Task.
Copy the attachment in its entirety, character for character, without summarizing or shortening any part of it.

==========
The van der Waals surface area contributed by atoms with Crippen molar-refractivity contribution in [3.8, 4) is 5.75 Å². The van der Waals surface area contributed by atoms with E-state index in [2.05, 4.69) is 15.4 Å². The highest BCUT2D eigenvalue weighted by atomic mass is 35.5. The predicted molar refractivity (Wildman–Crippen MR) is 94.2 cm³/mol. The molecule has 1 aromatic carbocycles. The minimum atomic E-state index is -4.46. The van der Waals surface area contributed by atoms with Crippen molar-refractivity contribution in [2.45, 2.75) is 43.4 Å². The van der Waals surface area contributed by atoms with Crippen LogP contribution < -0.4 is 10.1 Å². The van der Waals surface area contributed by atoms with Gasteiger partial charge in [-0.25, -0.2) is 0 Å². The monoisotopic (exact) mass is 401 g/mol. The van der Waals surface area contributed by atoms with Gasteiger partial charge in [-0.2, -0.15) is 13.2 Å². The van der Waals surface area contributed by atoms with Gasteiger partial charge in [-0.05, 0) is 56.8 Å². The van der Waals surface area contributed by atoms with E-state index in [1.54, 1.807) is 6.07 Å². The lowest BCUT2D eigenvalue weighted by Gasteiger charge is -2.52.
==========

The van der Waals surface area contributed by atoms with Crippen molar-refractivity contribution in [3.8, 4) is 5.75 Å². The van der Waals surface area contributed by atoms with E-state index in [2.05, 4.69) is 15.4 Å². The highest BCUT2D eigenvalue weighted by atomic mass is 35.5. The predicted molar refractivity (Wildman–Crippen MR) is 94.2 cm³/mol. The molecule has 1 aromatic carbocycles. The minimum atomic E-state index is -4.46. The van der Waals surface area contributed by atoms with Crippen molar-refractivity contribution in [2.45, 2.75) is 43.4 Å². The van der Waals surface area contributed by atoms with Crippen LogP contribution < -0.4 is 10.1 Å². The van der Waals surface area contributed by atoms with Gasteiger partial charge in [-0.25, -0.2) is 0 Å². The monoisotopic (exact) mass is 401 g/mol. The van der Waals surface area contributed by atoms with Gasteiger partial charge in [-0.2, -0.15) is 13.2 Å². The van der Waals surface area contributed by atoms with Gasteiger partial charge in [-0.05, 0) is 56.8 Å². The van der Waals surface area contributed by atoms with E-state index in [1.54, 1.807) is 6.07 Å². The lowest BCUT2D eigenvalue weighted by Gasteiger charge is -2.52.